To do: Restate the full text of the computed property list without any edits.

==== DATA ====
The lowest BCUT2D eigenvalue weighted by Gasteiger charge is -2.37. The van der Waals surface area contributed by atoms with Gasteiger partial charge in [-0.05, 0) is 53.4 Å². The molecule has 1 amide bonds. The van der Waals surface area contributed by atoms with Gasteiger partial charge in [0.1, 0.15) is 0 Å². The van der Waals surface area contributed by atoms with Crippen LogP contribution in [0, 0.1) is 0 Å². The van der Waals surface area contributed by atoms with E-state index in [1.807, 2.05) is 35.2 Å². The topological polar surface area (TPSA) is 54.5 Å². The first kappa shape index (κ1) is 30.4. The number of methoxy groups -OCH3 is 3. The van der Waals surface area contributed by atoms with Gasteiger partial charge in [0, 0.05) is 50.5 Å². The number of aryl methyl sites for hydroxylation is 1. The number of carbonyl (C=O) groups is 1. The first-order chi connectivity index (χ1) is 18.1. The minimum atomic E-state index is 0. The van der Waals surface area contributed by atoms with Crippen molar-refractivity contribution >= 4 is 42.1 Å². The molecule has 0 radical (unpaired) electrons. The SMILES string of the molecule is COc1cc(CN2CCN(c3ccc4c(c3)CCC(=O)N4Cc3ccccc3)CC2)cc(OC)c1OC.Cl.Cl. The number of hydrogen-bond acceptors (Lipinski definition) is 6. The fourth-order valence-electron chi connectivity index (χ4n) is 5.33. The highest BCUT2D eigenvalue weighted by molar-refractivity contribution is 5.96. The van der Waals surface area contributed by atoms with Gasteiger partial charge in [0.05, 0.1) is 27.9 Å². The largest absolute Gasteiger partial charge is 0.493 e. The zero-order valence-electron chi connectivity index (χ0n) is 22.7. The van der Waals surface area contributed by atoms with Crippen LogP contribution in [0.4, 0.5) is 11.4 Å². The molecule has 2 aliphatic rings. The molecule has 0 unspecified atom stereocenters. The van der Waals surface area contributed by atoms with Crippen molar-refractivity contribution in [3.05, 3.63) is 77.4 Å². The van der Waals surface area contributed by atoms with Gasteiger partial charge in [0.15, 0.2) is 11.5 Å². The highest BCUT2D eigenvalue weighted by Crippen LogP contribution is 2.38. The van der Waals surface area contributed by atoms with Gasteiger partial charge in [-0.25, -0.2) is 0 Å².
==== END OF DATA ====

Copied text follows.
The lowest BCUT2D eigenvalue weighted by Gasteiger charge is -2.37. The van der Waals surface area contributed by atoms with Gasteiger partial charge in [-0.05, 0) is 53.4 Å². The molecule has 1 amide bonds. The van der Waals surface area contributed by atoms with Gasteiger partial charge in [0.1, 0.15) is 0 Å². The van der Waals surface area contributed by atoms with Crippen LogP contribution in [0, 0.1) is 0 Å². The van der Waals surface area contributed by atoms with E-state index in [1.807, 2.05) is 35.2 Å². The topological polar surface area (TPSA) is 54.5 Å². The first kappa shape index (κ1) is 30.4. The number of methoxy groups -OCH3 is 3. The van der Waals surface area contributed by atoms with Gasteiger partial charge in [0, 0.05) is 50.5 Å². The number of aryl methyl sites for hydroxylation is 1. The number of carbonyl (C=O) groups is 1. The first-order chi connectivity index (χ1) is 18.1. The minimum atomic E-state index is 0. The van der Waals surface area contributed by atoms with Crippen molar-refractivity contribution >= 4 is 42.1 Å². The molecule has 0 radical (unpaired) electrons. The SMILES string of the molecule is COc1cc(CN2CCN(c3ccc4c(c3)CCC(=O)N4Cc3ccccc3)CC2)cc(OC)c1OC.Cl.Cl. The number of hydrogen-bond acceptors (Lipinski definition) is 6. The fourth-order valence-electron chi connectivity index (χ4n) is 5.33. The highest BCUT2D eigenvalue weighted by molar-refractivity contribution is 5.96. The van der Waals surface area contributed by atoms with Gasteiger partial charge in [0.05, 0.1) is 27.9 Å². The largest absolute Gasteiger partial charge is 0.493 e. The zero-order valence-electron chi connectivity index (χ0n) is 22.7. The van der Waals surface area contributed by atoms with Crippen LogP contribution in [0.4, 0.5) is 11.4 Å². The molecule has 2 aliphatic rings. The molecule has 0 unspecified atom stereocenters. The van der Waals surface area contributed by atoms with Crippen molar-refractivity contribution in [3.05, 3.63) is 77.4 Å². The van der Waals surface area contributed by atoms with Gasteiger partial charge in [0.15, 0.2) is 11.5 Å². The highest BCUT2D eigenvalue weighted by Crippen LogP contribution is 2.38. The van der Waals surface area contributed by atoms with Gasteiger partial charge in [-0.25, -0.2) is 0 Å².